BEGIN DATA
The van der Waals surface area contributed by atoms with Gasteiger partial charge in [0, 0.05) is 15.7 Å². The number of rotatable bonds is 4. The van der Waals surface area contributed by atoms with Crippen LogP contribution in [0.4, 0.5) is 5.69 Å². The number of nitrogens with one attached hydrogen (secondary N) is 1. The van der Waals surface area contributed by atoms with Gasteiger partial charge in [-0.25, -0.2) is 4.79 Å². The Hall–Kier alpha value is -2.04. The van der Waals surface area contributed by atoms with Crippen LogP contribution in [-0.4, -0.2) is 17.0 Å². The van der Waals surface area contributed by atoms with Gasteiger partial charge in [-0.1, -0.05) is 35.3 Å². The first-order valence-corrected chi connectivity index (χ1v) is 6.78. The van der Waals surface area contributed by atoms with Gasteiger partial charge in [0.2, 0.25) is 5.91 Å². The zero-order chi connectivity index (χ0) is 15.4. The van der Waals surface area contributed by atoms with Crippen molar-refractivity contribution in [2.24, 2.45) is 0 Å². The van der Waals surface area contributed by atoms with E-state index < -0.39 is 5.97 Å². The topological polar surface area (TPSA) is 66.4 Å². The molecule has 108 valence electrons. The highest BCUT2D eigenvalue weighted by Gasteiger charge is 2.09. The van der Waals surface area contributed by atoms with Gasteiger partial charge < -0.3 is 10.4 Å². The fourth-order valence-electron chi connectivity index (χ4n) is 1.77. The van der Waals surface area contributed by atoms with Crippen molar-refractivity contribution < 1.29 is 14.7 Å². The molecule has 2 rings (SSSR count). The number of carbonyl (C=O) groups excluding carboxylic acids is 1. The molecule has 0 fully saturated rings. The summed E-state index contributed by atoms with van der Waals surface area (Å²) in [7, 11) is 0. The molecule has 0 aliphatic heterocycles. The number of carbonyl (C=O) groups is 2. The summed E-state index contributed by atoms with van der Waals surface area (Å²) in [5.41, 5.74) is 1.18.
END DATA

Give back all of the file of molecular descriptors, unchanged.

The van der Waals surface area contributed by atoms with Gasteiger partial charge in [0, 0.05) is 15.7 Å². The number of rotatable bonds is 4. The van der Waals surface area contributed by atoms with Crippen LogP contribution in [0.4, 0.5) is 5.69 Å². The number of nitrogens with one attached hydrogen (secondary N) is 1. The van der Waals surface area contributed by atoms with Gasteiger partial charge in [-0.25, -0.2) is 4.79 Å². The Hall–Kier alpha value is -2.04. The van der Waals surface area contributed by atoms with Crippen LogP contribution in [-0.4, -0.2) is 17.0 Å². The van der Waals surface area contributed by atoms with Gasteiger partial charge in [-0.1, -0.05) is 35.3 Å². The first-order valence-corrected chi connectivity index (χ1v) is 6.78. The van der Waals surface area contributed by atoms with Gasteiger partial charge in [0.2, 0.25) is 5.91 Å². The zero-order chi connectivity index (χ0) is 15.4. The van der Waals surface area contributed by atoms with Crippen molar-refractivity contribution in [2.24, 2.45) is 0 Å². The van der Waals surface area contributed by atoms with E-state index < -0.39 is 5.97 Å². The topological polar surface area (TPSA) is 66.4 Å². The molecule has 108 valence electrons. The highest BCUT2D eigenvalue weighted by Gasteiger charge is 2.09. The van der Waals surface area contributed by atoms with Gasteiger partial charge < -0.3 is 10.4 Å². The fourth-order valence-electron chi connectivity index (χ4n) is 1.77. The van der Waals surface area contributed by atoms with Crippen molar-refractivity contribution < 1.29 is 14.7 Å². The molecule has 2 rings (SSSR count). The number of carbonyl (C=O) groups excluding carboxylic acids is 1. The molecule has 0 fully saturated rings. The summed E-state index contributed by atoms with van der Waals surface area (Å²) in [7, 11) is 0. The molecule has 0 aliphatic heterocycles. The number of carbonyl (C=O) groups is 2. The summed E-state index contributed by atoms with van der Waals surface area (Å²) in [5.41, 5.74) is 1.18.